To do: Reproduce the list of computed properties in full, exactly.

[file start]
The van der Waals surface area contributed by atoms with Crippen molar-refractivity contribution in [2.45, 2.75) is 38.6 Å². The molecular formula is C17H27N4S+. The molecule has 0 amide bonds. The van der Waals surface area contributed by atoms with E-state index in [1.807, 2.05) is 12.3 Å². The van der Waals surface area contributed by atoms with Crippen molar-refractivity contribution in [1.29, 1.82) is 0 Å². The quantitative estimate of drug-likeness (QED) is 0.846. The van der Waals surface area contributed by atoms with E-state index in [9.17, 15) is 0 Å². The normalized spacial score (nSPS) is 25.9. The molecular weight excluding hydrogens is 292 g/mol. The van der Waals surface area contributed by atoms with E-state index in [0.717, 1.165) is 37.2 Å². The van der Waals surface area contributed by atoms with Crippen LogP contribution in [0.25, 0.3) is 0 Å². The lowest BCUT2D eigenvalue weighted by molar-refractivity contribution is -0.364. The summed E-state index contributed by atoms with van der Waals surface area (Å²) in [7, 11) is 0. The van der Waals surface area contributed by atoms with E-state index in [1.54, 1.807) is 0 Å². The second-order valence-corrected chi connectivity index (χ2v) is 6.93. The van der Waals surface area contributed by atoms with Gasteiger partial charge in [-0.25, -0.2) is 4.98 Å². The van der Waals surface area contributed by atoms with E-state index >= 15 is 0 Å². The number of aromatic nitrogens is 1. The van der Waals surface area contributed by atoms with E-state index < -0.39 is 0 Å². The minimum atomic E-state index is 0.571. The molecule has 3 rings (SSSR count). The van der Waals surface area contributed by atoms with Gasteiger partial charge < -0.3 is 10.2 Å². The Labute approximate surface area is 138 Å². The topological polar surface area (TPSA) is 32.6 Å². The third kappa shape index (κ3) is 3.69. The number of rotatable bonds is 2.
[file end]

The van der Waals surface area contributed by atoms with Crippen molar-refractivity contribution in [2.45, 2.75) is 38.6 Å². The molecular formula is C17H27N4S+. The molecule has 0 amide bonds. The van der Waals surface area contributed by atoms with E-state index in [1.807, 2.05) is 12.3 Å². The van der Waals surface area contributed by atoms with Crippen molar-refractivity contribution in [1.29, 1.82) is 0 Å². The quantitative estimate of drug-likeness (QED) is 0.846. The van der Waals surface area contributed by atoms with E-state index in [9.17, 15) is 0 Å². The normalized spacial score (nSPS) is 25.9. The molecular weight excluding hydrogens is 292 g/mol. The van der Waals surface area contributed by atoms with E-state index in [0.717, 1.165) is 37.2 Å². The van der Waals surface area contributed by atoms with Crippen LogP contribution in [0.25, 0.3) is 0 Å². The lowest BCUT2D eigenvalue weighted by molar-refractivity contribution is -0.364. The summed E-state index contributed by atoms with van der Waals surface area (Å²) in [7, 11) is 0. The van der Waals surface area contributed by atoms with E-state index in [1.54, 1.807) is 0 Å². The second-order valence-corrected chi connectivity index (χ2v) is 6.93. The van der Waals surface area contributed by atoms with Gasteiger partial charge in [-0.25, -0.2) is 4.98 Å². The van der Waals surface area contributed by atoms with E-state index >= 15 is 0 Å². The number of aromatic nitrogens is 1. The van der Waals surface area contributed by atoms with E-state index < -0.39 is 0 Å². The minimum atomic E-state index is 0.571. The molecule has 3 rings (SSSR count). The van der Waals surface area contributed by atoms with Gasteiger partial charge < -0.3 is 10.2 Å². The Labute approximate surface area is 138 Å². The topological polar surface area (TPSA) is 32.6 Å². The third kappa shape index (κ3) is 3.69. The number of rotatable bonds is 2.